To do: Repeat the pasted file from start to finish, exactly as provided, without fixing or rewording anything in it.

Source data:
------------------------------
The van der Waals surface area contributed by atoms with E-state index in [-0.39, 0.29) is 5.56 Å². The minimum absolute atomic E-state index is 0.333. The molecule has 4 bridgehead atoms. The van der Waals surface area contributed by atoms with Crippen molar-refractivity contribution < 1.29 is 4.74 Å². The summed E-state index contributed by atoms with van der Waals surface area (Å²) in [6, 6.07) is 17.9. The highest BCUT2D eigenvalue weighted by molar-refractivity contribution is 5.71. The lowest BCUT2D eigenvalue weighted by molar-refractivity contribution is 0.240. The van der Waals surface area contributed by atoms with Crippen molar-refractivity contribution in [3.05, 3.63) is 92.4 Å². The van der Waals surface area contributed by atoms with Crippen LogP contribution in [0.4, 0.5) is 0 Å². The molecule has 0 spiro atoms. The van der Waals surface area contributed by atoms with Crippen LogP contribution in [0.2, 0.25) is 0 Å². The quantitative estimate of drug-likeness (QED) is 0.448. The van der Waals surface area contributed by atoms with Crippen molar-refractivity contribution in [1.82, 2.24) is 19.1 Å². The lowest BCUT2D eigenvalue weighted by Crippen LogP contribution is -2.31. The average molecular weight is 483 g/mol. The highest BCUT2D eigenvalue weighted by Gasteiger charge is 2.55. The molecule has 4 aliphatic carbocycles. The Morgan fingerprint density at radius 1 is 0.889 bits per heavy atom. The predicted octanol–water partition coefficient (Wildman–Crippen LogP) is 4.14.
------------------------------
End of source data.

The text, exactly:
The van der Waals surface area contributed by atoms with E-state index in [-0.39, 0.29) is 5.56 Å². The minimum absolute atomic E-state index is 0.333. The molecule has 4 bridgehead atoms. The van der Waals surface area contributed by atoms with Crippen molar-refractivity contribution < 1.29 is 4.74 Å². The summed E-state index contributed by atoms with van der Waals surface area (Å²) in [6, 6.07) is 17.9. The highest BCUT2D eigenvalue weighted by molar-refractivity contribution is 5.71. The lowest BCUT2D eigenvalue weighted by molar-refractivity contribution is 0.240. The van der Waals surface area contributed by atoms with Crippen molar-refractivity contribution in [3.05, 3.63) is 92.4 Å². The van der Waals surface area contributed by atoms with Crippen LogP contribution in [0.4, 0.5) is 0 Å². The molecule has 0 spiro atoms. The van der Waals surface area contributed by atoms with Crippen LogP contribution in [0.2, 0.25) is 0 Å². The quantitative estimate of drug-likeness (QED) is 0.448. The van der Waals surface area contributed by atoms with Crippen molar-refractivity contribution in [1.82, 2.24) is 19.1 Å². The lowest BCUT2D eigenvalue weighted by Crippen LogP contribution is -2.31. The average molecular weight is 483 g/mol. The highest BCUT2D eigenvalue weighted by Gasteiger charge is 2.55. The molecule has 4 aliphatic carbocycles. The Morgan fingerprint density at radius 1 is 0.889 bits per heavy atom. The predicted octanol–water partition coefficient (Wildman–Crippen LogP) is 4.14.